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In the novel Thank You, Jeeves by P.G. Wodehouse, Bertie was telling Jeeves that he saw J. Washburn Stoker and his daughter Pauline along with Sir Roderick Glossop. To this Jeeves asked him if he entered into conversation with them but Bertie replies

Who, me? No, Jeeves. I was out of the room like a streak.

What does “I was out of the room like a streak” mean?

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    I’m voting to close this question because it belongs on English Language Learners. There's nothing specifically literary about the usage here. It's a straightforward use of the meaning of that idiom.
    – verbose
    Feb 14 at 2:16
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There is a common, though possibly dated idiom 'like a streak of lightning' which shares precisely the meaning of 'like a streak', and exists in subtle variations 'like a blue streak of lightning', like a greased streak of lightning' or 'like a streak of greased lightning'. Indeed the Oxford Dictionary of Idioms gives the idiom as:

like a streak (of lightning) very fast. informal

By way of further backing up that Wodehouse himself used the phrase as a shortened version of the full idiom, we can see that he used used the term 'like a streak of lightning' in much the same way in his earlier work 'The Man Who Disliked Cats' which predates Thank You Jeeves by some 22 years.

Nor did he move, till I ’ad seized the parrot and replaced him in the cage, when he shot upstairs like a streak of lightning. By sheer force of character that excellent bird ’ad won the bloodless victory. I drink to ’im!”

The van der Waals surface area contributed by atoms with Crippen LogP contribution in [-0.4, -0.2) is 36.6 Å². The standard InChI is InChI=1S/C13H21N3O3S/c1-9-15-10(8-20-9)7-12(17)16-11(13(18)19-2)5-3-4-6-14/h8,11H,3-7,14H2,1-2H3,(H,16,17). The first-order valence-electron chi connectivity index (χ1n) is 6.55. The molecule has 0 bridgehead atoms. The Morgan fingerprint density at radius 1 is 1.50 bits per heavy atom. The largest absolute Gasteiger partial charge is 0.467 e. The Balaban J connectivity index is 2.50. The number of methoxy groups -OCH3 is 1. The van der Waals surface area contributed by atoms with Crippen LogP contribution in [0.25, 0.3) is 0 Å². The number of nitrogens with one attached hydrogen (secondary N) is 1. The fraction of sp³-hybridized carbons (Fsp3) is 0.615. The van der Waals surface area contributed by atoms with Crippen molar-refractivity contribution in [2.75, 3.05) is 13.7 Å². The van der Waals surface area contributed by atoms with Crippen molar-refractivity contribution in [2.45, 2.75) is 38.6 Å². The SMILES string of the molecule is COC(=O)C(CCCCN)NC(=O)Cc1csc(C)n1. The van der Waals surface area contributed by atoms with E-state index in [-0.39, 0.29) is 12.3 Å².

and later in Ring for Jeeves, published almost 20 years after Thank You Jeeves:

I’ve watched the animal run with my own eyes, and it’s like a streak of lightning. All you see is a sort of brown blur.

Therefore the full understanding of the term is that he moved not only fast, but as fast as lightning.

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"Like a streak" is an idiom, as @verbose says in the comments. Quoting the Collins Dictionary:

US
    Informal
    at high speed; swiftly

As the dictionary indicates, this is an American turn of phrase. It simply means "at a high speed". So "I was out of the room like a streak" means "I left the room quickly", which makes sense here as an explanation of why Bertie didn't converse with the group. If someone left quickly they wouldn't be able to talk with those who were left.

As for why "like a streak" means "at a high speed", this is probably a reference to how high-speed movement, such as a fast-moving airplane or a quick swimmer, leaves thin lines in its wake. These lines could be called "streaks", and as they are associated with fast movement, "like a streak" means "at a high speed".

Or, see the streaks in this image (courtesy Comic Book FX)

a comic panel showing a woman in a white coat running, with streaking lines behind her and "WHIZZZZ" as an onomatopoeia

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  • It's also an artistic convention to draw streaks after moving things or people to indicate they are moving quickly.
    – Mary
    Apr 25 at 3:24
  • Maybe i's just short for "like a streak of lightning"?
    – user14111
    Apr 25 at 7:08
  • I’ve reluctantly downvoted this as incorrect or not providing sufficient information to be useful. From many people I’d have left it be, but your history of posting well researched and supported answers means your name on an answer suggests a reliability which is absent here. The probable reference isn’t backed up and the plausibility is undermined by your examples . The idiom is used from mid 1800s well before planes with contrails and when champion swimmers did around 3mph. First use of motion lines is hard to pin down, but comics were not common in the 1850s.
    – Spagirl
    May 14 at 12:42
  • I’d love for you to back up the answer and make me eat my words, and putting down why I’ve downvoted makes me realise that I need to improve my own answer., which I’ll try and get to in the next day or two.
    – Spagirl
    May 14 at 12:42

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